Jewish Law Annual, Forthcoming
50 Pages Posted: 17 Dec 2012 Last revised: 25 Dec 2012
Date Written: January 21, 2010
This article addressed a broad spectrum of halakhic issues, almost all of them concerning non-ritual matters: capital cases, civil law, evidentiary law, the law of the king, inheritance law, matters of personal status, the laws of conversion, rules governing legal competence, and more. The most striking discovery I made was that the rabbinic decisors believed MH to be more than just a biblical commentary; they understood that RMS’ midrashic exegeses might have legal repercussions as he intended to render normative law based on his midrashic exegeses and biblical interpretations. He was not just engaging in theoretics.
Another striking discovery I made was that RMS’ enterprise of innovating the law via midrashic exegesis was not a marginal byproduct of his scholarly efforts, but fundamental and central to them. That RMS adopted this enterprise as a goal of his Torah study further highlights the courageous and innovative step he took in the face of the reticence evinced by other rabbinic decisors.
While we have seen that occasionally the decisors argued that RMS’ midrashic creations were only theoretical in nature, this cannot detract from the many cases in which it was absolutely clear to them that RMS had entered the normative-halakhic realm and was not satisfied with remaining engaged in midrashic theoretics. Proof that they clearly felt this way can be adduced in one of two ways: firstly, his novellae are quoted in the decisors’ responsa to actual questions; secondly, when his midrashic exegesis is quoted in the decisors’ responsa, they refer to it using legal terminology.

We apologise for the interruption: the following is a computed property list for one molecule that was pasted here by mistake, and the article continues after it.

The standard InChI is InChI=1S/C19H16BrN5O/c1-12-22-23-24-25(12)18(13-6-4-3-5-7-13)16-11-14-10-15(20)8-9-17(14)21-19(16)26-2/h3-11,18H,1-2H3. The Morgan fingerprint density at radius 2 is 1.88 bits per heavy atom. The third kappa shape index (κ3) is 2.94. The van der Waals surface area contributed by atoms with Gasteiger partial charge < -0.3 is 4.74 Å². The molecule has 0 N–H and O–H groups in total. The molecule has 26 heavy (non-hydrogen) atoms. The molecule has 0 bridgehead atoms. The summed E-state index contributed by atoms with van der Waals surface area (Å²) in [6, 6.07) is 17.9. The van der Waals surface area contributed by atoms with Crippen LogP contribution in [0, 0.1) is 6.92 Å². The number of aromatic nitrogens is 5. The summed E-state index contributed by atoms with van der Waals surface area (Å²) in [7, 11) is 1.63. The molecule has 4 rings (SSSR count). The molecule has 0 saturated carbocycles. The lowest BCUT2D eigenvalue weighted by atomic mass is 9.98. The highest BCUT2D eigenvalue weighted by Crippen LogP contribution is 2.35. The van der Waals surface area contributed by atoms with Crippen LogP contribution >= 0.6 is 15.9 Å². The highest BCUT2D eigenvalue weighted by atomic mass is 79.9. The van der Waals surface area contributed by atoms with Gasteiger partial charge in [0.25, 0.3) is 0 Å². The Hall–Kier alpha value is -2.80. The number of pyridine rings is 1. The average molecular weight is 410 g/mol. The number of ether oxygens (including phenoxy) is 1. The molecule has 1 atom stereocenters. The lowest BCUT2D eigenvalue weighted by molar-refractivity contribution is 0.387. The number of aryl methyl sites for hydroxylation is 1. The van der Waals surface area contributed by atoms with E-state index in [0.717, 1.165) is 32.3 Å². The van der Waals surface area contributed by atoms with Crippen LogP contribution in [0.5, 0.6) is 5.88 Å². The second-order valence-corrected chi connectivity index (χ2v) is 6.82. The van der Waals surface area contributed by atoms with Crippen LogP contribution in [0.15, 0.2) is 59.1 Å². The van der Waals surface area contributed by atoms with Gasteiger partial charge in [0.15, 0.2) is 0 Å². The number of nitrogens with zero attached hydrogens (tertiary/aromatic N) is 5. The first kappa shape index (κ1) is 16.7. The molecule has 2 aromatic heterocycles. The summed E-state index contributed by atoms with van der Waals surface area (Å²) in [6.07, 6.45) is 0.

From the responsa examined, I have come to the conclusion that RMS offered his midrashic exegeses as the basis for normative law even though sometimes this meant that he was permitting something that normative, biblically-mandated law forbade and contradicting the standard law promulgated by universally accepted halakhic giants like the Shulhan Arukh and the Rema.
Actually, for the most part, the decisors rejected RMS’ exegeses because they understood the verses differently than he did and offered their own midrashic exegeses. We only witnessed two cases in which the decisors’ opposition stemmed from a principled refusal to accept either the problematic methodology itself or RMS’ authority to offer midrashic exegesis as the basis for normative law. In some cases, even though the decisors rejected RMS’ halakhic conclusions, they surprisingly did not reject the methodology he used to arrive at them; indeed, they were so influenced by his method that they even adopted it. Thus, we must conclude that they merely disputed RMS particular interpretations. They were not calling the legitimacy of offering midrashic exegesis itself into question.
Placing my findings in a broader context, I would like to note that offering midrashic exegeses and claiming that these have normative ramifications fits in well with RMS’ pragmatic tendency and with his legal-decision-making approach which I discussed elsewhere. This methodology endows RMS’ development of the Halakha with an innovative and unique character, especially as he expands and extrapolates from the extant law to include cases not yet explicitly addressed.
Keywords: midrashic exegeses, biblical interpretations, rabbinic decisors, halakhic, responsa, Or Sameah, Meir Simhah, Dvinsk, Hakohen,legal-decision-making, Halakha, capital cases, inheritance law
JEL Classification: K30, K39, K40, K49
Suggested Citation: Suggested Citation
Cohen, Yitshak, Midrashic Exegesis and Biblical Interpretation in the Meshekh Hokhmah – The Man and the Work – Their Legal Stature and Normative Influence (January 21, 2010). Jewish Law Annual, Forthcoming. Available at SSRN: https://ssrn.com/abstract=2190431